Meds, Mind, Body & Benefits > Questions About Treatment & Side Effects

Why wouldn't a doc put me on bactrim?

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Esquare:
My tests show me with a cd4 of 112 and high VL. He had me on Dapsone but due to an allergic reaction he took me off. I asked about an alternative such as Bactrim but he said he wants my cd4 numbers up a bit before he puts me on it. Is there a reason for this approach that anyone is aware of? I don't want to pick up an OI.

Teresa:
When Hubby was first diagnosed his CD4s were 85 and his Dr had him on Bactrim. He developed a rash from it and the Dr switched him to Dapsone. He went and has his labs done yesterday and he asked how long he would be on Dapsone and she said he had to have a CD4 count over 200 for 3 months.

Did he give you anything else other than Bactrim since you cant take Dapsone?
Seems like to me you should be on something to keep you from getting an OI. Maybe someone more knowledgeable than me can give ya some advice.

Hugs
Teresa

penguin:
Hi,
dapsone has a sulpha base, which is often what causes the allergy. Bactrim is also sulpha-based, and a lot of people experience allergic reaction to it..

so am gonna guess, your dr is thinking the chances of you having another, possibly more serious allergic reaction, are quite high with the bactrim. People with low cd4 counts can be more  likely to experience reactions too.

that said, there are a couple of other choices, like atovaquone, which you could be on to protect you from infection - important, because your cd4 is under 200.

hope that helps, a bit.

Kate

Esquare:

--- Quote from: penguin on October 12, 2006, 07:52:28 PM ---Hi,
dapsone has a sulpha base, which is often what causes the allergy. Bactrim is also sulpha-based, and a lot of people experience allergic reaction to it..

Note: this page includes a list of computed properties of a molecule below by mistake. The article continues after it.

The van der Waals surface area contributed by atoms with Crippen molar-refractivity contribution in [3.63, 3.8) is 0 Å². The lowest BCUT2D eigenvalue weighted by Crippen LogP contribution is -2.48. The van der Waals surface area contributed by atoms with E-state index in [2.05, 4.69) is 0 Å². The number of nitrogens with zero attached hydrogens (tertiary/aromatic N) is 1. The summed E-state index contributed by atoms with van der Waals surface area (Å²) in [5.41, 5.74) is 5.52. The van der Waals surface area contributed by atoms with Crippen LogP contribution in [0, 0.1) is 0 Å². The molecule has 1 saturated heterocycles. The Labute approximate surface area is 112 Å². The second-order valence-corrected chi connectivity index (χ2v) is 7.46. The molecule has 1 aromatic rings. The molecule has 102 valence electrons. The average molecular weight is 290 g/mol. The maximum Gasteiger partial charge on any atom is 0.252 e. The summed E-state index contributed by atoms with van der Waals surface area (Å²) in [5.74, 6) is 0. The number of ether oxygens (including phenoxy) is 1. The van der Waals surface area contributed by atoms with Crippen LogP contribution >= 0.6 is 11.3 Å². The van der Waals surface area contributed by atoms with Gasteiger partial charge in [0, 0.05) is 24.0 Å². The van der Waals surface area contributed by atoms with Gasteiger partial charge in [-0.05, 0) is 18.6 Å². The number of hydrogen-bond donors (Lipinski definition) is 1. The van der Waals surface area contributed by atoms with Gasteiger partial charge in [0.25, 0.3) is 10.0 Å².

so am gonna guess, your dr is thinking the chances of you having another, possibly more serious allergic reaction, are quite high with the bactrim. People with low cd4 counts can be more  likely to experience reactions too.

that said, there are a couple of other choices, like atovaquone, which you could be on to protect you from infection - important, because your cd4 is under 200.

hope that helps, a bit.

Kate

--- End quote ---

Yes I am alergic to Sulfur as that is the 2nd sulfur medicine I've had the reaction to. I saw a thread here mentioning that there are some other medicines that would protect me from a few OIs but that they were very expensive. Is there some place here that talks about drugs like atovaquone or others?

SoSadTooBad:
I just did a 4 month course of Mepron (atovaquone) because my T-cells were down to 78, and I too had an allergic reaction to Bactrim - the doctor said not to bother with Dapsone, since it was sulfa-based as well, and people with low T-cell counts are especially likely to have allergic reactions to sulfa antibiotics.

Mepron is a liquid, which should be taken with a substantial snack or a meal.  I was on it once a day - 10ml per dose.  It looks like bright yellow paint, but tastes like citrus.  Had no real side effects - maybe a little nausea right after I took it, but a few chugs of cold water made that go away.

There is no generic form, and only GSK makes it, so it is expensive.  I believe it retails for about $600 per month - so about $20.00 per day.  My insurance charged me a $40.00 co-pay for it. 

One other aspect of it is that Mepron is not something that the average pharmacy has in stock.  My pharmacy had to order it almost every month that I needed it, so it is important to refill it a few days before you get to the end of the bottle.

I went about a week between stopping Bactrim and starting Mepron - I was totally panicked that I would get PCP in the interim days, but my doctor kept re-assuring me that, in most cases, it takes quite a while to develop.

Sorry for the lenghty post - hope it helps. 

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